3 Things That Helped My Mental Health While Caring for My Child With CHD

Has congenital heart defect (CHD) affected my mental health?


Finding out about your child’s congenital heart defect on the third day of his life and knowing he would have to undergo open-heart surgery by 6 months of age does a number to one’s psyche.

Being a first time parent, you have this idea in your head of how things are supposed to go, even though you really don’t know what you’re doing. Add a chronic illness on top of it, and you feel a sort of helplessness, like the rug has been swept out from right under you.

I lived in a state of panic with my son until his first surgery. I worried he would turn blue. I worried about how his medications would affect him. I worried he wasn’t hitting every milestone. All the while, I spent the most time worrying about his upcoming surgery and how all of us would ever be able to make it through such a difficult time.

After his first surgery, almost immediately, our perspective changed. We were grateful and thankful for our son’s mended heart. Of course there were new sets of challenges, but the panic I felt had waned to more of a generalized anxiety. However, what we didn’t know was that there was much more to come.

Had I known back when my son was first diagnosed that he would have not one, but two more unexpected open-heart surgeries before 5 years of age, I would’ve thought I would completely lost it. But you know what, I didn’t.

Here’s what worked for me. It’s not a perfect formula, because I still often have waves of anxiety, but it’s gotten me through.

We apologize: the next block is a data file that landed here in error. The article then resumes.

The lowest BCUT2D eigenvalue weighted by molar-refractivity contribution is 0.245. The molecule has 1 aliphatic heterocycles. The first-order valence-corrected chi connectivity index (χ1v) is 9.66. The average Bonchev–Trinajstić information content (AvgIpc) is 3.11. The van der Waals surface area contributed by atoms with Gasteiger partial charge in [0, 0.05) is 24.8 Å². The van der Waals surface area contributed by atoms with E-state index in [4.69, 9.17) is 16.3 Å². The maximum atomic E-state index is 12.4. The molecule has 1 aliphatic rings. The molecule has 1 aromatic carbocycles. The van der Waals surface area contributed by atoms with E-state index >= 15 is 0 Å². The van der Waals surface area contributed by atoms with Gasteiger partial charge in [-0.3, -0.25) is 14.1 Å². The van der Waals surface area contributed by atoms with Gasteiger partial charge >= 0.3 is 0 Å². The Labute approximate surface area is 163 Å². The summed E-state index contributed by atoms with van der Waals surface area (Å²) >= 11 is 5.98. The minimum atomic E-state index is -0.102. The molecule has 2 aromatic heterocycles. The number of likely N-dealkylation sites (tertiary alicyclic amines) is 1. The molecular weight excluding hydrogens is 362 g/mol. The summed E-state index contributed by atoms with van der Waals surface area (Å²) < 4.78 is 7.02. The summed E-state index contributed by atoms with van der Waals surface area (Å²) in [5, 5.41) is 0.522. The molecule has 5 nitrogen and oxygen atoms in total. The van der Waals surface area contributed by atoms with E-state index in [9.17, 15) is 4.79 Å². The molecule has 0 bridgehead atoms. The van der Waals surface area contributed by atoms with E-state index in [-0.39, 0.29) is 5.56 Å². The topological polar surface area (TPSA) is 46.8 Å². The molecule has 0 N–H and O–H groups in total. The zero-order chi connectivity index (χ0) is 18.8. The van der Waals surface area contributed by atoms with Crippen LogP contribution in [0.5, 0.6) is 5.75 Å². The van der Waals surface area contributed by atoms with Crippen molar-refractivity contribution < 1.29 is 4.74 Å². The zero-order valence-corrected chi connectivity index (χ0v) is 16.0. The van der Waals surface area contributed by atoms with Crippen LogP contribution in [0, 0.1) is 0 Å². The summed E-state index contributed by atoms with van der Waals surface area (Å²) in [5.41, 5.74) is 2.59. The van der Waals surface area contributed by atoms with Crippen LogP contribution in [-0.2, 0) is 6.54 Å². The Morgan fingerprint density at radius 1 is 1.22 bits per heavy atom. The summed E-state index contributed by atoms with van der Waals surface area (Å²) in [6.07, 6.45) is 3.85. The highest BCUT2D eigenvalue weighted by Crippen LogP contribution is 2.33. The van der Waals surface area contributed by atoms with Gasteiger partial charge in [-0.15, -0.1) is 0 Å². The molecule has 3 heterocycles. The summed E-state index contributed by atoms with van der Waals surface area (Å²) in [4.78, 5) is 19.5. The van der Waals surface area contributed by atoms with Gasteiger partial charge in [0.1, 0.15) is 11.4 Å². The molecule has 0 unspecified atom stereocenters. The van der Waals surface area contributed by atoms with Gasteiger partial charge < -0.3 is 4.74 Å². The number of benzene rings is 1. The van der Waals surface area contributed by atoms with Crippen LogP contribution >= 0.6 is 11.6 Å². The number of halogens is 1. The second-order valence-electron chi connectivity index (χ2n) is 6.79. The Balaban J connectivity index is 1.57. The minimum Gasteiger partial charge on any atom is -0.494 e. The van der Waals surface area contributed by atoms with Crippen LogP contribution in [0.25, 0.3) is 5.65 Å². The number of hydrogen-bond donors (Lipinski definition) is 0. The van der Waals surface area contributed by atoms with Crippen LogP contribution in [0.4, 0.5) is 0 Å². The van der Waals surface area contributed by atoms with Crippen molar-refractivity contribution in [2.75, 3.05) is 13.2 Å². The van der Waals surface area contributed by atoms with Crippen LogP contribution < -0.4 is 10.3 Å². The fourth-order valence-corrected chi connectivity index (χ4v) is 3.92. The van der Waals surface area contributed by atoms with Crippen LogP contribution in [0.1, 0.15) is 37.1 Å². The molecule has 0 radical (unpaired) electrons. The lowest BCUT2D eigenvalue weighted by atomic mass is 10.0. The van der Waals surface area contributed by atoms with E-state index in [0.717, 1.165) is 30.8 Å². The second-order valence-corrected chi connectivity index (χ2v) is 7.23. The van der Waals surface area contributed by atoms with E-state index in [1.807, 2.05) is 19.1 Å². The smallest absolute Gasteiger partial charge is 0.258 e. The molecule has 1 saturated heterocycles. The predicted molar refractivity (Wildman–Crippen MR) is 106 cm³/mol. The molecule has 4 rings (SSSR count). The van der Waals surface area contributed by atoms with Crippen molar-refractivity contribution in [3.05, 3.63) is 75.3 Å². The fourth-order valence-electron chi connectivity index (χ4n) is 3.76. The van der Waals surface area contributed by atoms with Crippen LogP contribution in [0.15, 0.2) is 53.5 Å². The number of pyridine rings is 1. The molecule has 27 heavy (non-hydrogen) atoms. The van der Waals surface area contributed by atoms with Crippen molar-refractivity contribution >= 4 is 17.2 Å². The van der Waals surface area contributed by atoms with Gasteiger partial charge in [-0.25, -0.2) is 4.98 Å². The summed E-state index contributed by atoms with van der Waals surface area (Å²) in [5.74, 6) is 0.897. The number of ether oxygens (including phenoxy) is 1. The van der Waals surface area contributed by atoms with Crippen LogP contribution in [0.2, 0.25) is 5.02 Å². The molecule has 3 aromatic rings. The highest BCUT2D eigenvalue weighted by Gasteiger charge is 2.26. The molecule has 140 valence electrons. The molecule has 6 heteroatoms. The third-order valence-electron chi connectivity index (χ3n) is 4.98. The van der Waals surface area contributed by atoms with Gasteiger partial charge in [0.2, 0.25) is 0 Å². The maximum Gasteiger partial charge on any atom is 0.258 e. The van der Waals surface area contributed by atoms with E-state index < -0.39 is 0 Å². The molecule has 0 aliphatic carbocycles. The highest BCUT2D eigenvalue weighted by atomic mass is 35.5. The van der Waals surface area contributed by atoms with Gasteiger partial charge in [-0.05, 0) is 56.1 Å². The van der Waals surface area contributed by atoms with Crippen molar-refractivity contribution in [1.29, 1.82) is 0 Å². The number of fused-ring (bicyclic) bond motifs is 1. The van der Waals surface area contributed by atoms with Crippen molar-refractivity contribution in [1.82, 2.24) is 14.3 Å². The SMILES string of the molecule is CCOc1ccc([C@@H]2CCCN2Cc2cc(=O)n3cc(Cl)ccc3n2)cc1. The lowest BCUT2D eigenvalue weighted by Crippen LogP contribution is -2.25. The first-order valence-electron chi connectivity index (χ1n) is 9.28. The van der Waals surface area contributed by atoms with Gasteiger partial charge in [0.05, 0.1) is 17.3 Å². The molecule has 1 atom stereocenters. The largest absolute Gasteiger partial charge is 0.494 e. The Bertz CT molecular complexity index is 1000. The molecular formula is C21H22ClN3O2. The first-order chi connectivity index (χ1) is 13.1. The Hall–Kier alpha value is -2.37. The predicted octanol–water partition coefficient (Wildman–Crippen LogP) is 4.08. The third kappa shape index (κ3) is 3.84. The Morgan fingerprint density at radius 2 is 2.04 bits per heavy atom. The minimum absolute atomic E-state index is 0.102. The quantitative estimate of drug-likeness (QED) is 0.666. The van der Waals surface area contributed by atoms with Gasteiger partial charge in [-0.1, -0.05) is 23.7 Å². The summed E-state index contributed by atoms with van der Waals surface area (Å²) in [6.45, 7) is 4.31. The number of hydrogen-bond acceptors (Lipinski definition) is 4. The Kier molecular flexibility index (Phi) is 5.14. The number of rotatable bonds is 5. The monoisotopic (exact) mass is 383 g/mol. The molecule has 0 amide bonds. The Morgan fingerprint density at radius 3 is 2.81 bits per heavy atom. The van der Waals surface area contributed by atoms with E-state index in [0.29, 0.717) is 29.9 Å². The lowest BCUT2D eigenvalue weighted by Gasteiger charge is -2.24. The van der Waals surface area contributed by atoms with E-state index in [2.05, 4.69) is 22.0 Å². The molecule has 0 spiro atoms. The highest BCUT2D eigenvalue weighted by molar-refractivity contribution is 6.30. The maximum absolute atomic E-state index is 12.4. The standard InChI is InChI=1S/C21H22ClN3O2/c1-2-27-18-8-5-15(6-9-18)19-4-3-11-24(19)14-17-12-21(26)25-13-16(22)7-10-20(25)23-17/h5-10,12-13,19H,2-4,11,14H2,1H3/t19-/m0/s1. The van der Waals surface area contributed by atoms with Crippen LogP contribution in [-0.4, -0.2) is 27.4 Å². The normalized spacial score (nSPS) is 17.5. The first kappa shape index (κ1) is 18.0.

1. A support system.

This can come in many forms. It may be family, it may be internet mamas you’ve never met who have been through something similar, it may be your next door neighbor. We need someone to connect with. To talk us through the trials, to help pick us up when we’re down and let us know we are not alone.

2. Time for yourself.

Creating balance between the health issues your child is currently facing and trying to stay strong mentally and emotionally is a daunting task. Whether it’s reading a good book, going for a hike, traveling or engaging in some other form of relaxation that nourishes you — do it.

3. Time with your significant other.

This is a difficult one, especially with a young child, but so needed. A chronic illness can have an affect on not only your mental health, but your partner’s as well. Make sure to check in with your partner often. Getting time alone once in awhile can create a healthy balance and a time for you to reconnect.

Making your mental health a priority while your child is undergoing medical treatment may seem like an uphill battle — it is, but trust me, it’s a necessary one. Our children will look to us as examples and will learn how to handle their chronic illnesses by watching how we handle each good report, each setback and how we handle every day in between.

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